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  • Open Access

Limitations of fasting indices in the measurement of insulin sensitivity in Afro-Caribbean adults

  • 1Email author,
  • 1,
  • 1, 2,
  • 1,
  • 1,
  • 1,
  • 1, 3 and
  • 1
BMC Research Notes20147:98

https://doi.org/10.1186/1756-0500-7-98

  • Received: 11 March 2013
  • Accepted: 4 February 2014
  • Published:

Abstract

Background

Insulin sensitivity can be estimated using glucose disposal rate (M) measured during a hyperinsulinemic euglycemic clamp (HEC) or insulin sensitivity index (SI) derived from a frequently sampled intravenous glucose tolerance test (FSIVGTT). The commonly used homeostatic model assessment of insulin resistance (HOMA-IR) which utilizes fasting glucose and insulin has been validated against M across several populations (r = 0.5-0.8). This study sought to validate HOMA-IR against SI and M in an Afro-Caribbean population.

Findings

Sixty participants completed a 180-minute FSIVGTT and another 50 completed a 150-minute hyperinsulinemic euglycemic clamp. In both groups, HOMA-IR was calculated and anthropometry and body composition using dual energy x-ray absorptiometry (DEXA) were measured.

FSIVGTT: The participants were 55% male, age 23.1 ± 0.05 years, BMI 24.8 ± 6.3 kg/m2 and % body fat 25.0 ± 15.2 (mean ± SD). HEC: The participants were 44% male, age 27.3 ± 8.1 years, BMI 23.6 ± 5.0 kg/m2 and % body fat 24.7 ± 14.2 (mean ± SD). While HOMA-IR, SI and M correlated with waist, BMI and % body fat (P- values < 0.01) there were no significant correlations between HOMA-IR with either SI or M-value (P- values > 0.2).

Conclusions

In young Afro-Caribbean adults, HOMA-IR compared poorly with other measures of insulin sensitivity. It remains important to determine whether similar findings occur in a more insulin resistant population. However, HOMA-IR correlated with clinical measures of insulin sensitivity (i.e. adiposity), so it may still be useful in epidemiological studies.

Keywords

  • Insulin sensitivity
  • Whole body glucose disposal
  • Insulin sensitivity index
  • Homeostatic model assessment of insulin resistance

Findings

Background

Reduced insulin sensitivity is a predictor of incident type 2 diabetes and atherosclerotic risk [1]. The hyperinsulinemic euglycemic clamp (HEC) is considered the gold standard in vivo measurement of insulin sensitivity by calculating whole body glucose disposal (M). As the clamp is carried out under hyperinsulinemic conditions, hepatic glucose output is generally suppressed [2] and thus M mostly represents peripheral insulin sensitivity. The frequently sampled intravenous glucose tolerance test (FSIVGTT) measures whole body insulin sensitivity through the calculation of the insulin sensitivity index (SI) [3]. As both these measures are complex, the homeostatic model assessment of insulin resistance (HOMA-IR) is one of the most frequently used methods of determining insulin resistance in large population based studies, since it is mathematically derived from single fasting glucose and insulin measurements.

HOMA-IR has been used to assess longitudinal changes in insulin resistance in persons with type 2 diabetes of various ethnic groups in order to examine the natural history of diabetes and to assess the effects of treatment [4]. It can also be utilized in non-diabetic populations as it allows 1) comparisons of insulin sensitivity among persons with abnormal glucose tolerance and 2) the longitudinal assessment of persons who later develop abnormal glucose tolerance [4]. HOMA-IR has been validated against the HEC in multiple studies across several populations (r = 0.5-0.8) [5]. Other indices that utilize fasting glucose and insulin data (e.g. quantitative insulin sensitivity check index, QUICKI) have questionable superiority to HOMA [6, 7].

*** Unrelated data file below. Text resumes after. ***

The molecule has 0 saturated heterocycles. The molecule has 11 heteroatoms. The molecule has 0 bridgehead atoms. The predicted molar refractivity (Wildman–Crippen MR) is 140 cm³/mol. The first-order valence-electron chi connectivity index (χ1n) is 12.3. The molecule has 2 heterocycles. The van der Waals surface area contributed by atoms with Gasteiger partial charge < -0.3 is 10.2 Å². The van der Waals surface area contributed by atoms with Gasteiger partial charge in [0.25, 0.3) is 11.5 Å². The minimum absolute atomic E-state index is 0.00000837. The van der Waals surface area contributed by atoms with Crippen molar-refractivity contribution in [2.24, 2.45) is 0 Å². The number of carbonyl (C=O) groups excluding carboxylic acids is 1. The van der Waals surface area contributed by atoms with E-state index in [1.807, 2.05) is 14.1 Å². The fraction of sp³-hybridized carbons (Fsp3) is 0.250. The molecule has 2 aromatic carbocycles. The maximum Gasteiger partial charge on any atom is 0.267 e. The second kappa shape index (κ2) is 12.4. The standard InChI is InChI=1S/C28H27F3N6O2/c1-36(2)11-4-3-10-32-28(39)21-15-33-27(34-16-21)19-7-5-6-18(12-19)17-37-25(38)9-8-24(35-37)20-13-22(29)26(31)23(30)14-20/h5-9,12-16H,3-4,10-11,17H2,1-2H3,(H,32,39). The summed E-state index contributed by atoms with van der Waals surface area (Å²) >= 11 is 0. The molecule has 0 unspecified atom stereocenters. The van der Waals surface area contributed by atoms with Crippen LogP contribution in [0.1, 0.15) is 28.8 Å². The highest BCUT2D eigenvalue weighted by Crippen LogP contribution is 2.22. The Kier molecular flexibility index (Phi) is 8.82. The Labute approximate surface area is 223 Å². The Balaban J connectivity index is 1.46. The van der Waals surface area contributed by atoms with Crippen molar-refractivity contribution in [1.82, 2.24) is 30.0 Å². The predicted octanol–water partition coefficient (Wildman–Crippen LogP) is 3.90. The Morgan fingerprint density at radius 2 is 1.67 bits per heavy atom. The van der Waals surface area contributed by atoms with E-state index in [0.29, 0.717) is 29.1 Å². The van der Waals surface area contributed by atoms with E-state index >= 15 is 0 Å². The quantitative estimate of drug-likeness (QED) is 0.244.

Afro-Caribbean adults have high rates of type 2 diabetes and the metabolic syndrome, but there has been no validation of these simple measures of insulin resistance in this population. Consequently, we compared a simple surrogate measure of insulin resistance/sensitivity, HOMA-IR to measures derived from HEC and FSIVGTT in 110 non-diabetic Afro-Caribbean adults.

Methods

Study design

These data were derived from two observational studies that utilized either a clamp or a FSIVGTT in 110 non-diabetic Jamaican adults. Diabetes was excluded on the basis of the patient’s stated history, a normal fasting plasma glucose, as well as an oral glucose tolerance test. In both studies, we excluded persons who were pregnant, had renal impairment, used glucocorticoids or smoked. None of the participants were taking drugs that affect insulin action, viz. insulin sensitizers, hypolipidemic agents, oral contraceptives or anabolic steroids. We also measured anthropometry using a standardized protocol [8] and body fat using dual energy x-ray absorptiometry.

The Faculty of Medical Sciences/University Hospital of the West Indies Ethics Committee approved the protocols and all participants gave written informed consent.

Data collection

In the first study [9], we recruited 60 participants age 22–23 years old from the Jamaican Birth Cohort. A modified FSIVGTT was performed in the morning after a 10 hour fast. After securing intravenous access in the right antecubital vein, a 0.3 g/kg bolus of 50% dextrose was given over 1 minute at time zero. At 20 minutes, 0.03 IU insulin per kg body weight was injected into the right antecubital vein. Blood was collected at −10, −5, 0, 2, 3, 4, 5, 6, 8, 10 12, 14, 19, 22, 25, 30, 40, 50, 70, 100, 140 and 180 minutes to measure plasma glucose and insulin concentrations. Glucose was measured using glucose oxidase assay and plasma insulin measured with an enzyme-linked assay (Immulite®, DPC, LA, CA). The assay had an analytical sensitivity of 2 μIU/ml and the intra-assay coefficient of variation (CV) was < 8%. The MINMOD Millennium 6.02 software (MINMOD Inc., Pasadena, CA, USA) was used to calculate SI.